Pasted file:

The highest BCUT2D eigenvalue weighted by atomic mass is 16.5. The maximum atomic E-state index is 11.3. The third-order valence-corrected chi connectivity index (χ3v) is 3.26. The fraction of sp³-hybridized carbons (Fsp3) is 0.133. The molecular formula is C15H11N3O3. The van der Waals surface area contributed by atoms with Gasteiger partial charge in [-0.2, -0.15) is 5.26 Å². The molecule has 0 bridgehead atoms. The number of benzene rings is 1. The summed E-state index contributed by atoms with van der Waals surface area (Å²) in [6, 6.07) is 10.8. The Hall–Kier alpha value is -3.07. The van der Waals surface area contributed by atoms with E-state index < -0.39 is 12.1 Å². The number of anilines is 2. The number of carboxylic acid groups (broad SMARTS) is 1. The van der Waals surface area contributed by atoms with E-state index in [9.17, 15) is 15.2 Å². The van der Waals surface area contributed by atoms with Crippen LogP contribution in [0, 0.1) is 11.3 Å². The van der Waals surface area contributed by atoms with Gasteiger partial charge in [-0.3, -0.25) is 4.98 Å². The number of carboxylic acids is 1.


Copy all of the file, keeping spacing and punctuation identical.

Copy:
The highest BCUT2D eigenvalue weighted by atomic mass is 16.5. The maximum atomic E-state index is 11.3. The third-order valence-corrected chi connectivity index (χ3v) is 3.26. The fraction of sp³-hybridized carbons (Fsp3) is 0.133. The molecular formula is C15H11N3O3. The van der Waals surface area contributed by atoms with Gasteiger partial charge in [-0.2, -0.15) is 5.26 Å². The molecule has 0 bridgehead atoms. The number of benzene rings is 1. The summed E-state index contributed by atoms with van der Waals surface area (Å²) in [6, 6.07) is 10.8. The Hall–Kier alpha value is -3.07. The van der Waals surface area contributed by atoms with E-state index < -0.39 is 12.1 Å². The number of anilines is 2. The number of carboxylic acid groups (broad SMARTS) is 1. The van der Waals surface area contributed by atoms with E-state index in [9.17, 15) is 15.2 Å². The van der Waals surface area contributed by atoms with Crippen LogP contribution in [0, 0.1) is 11.3 Å². The van der Waals surface area contributed by atoms with Gasteiger partial charge in [-0.3, -0.25) is 4.98 Å². The number of carboxylic acids is 1.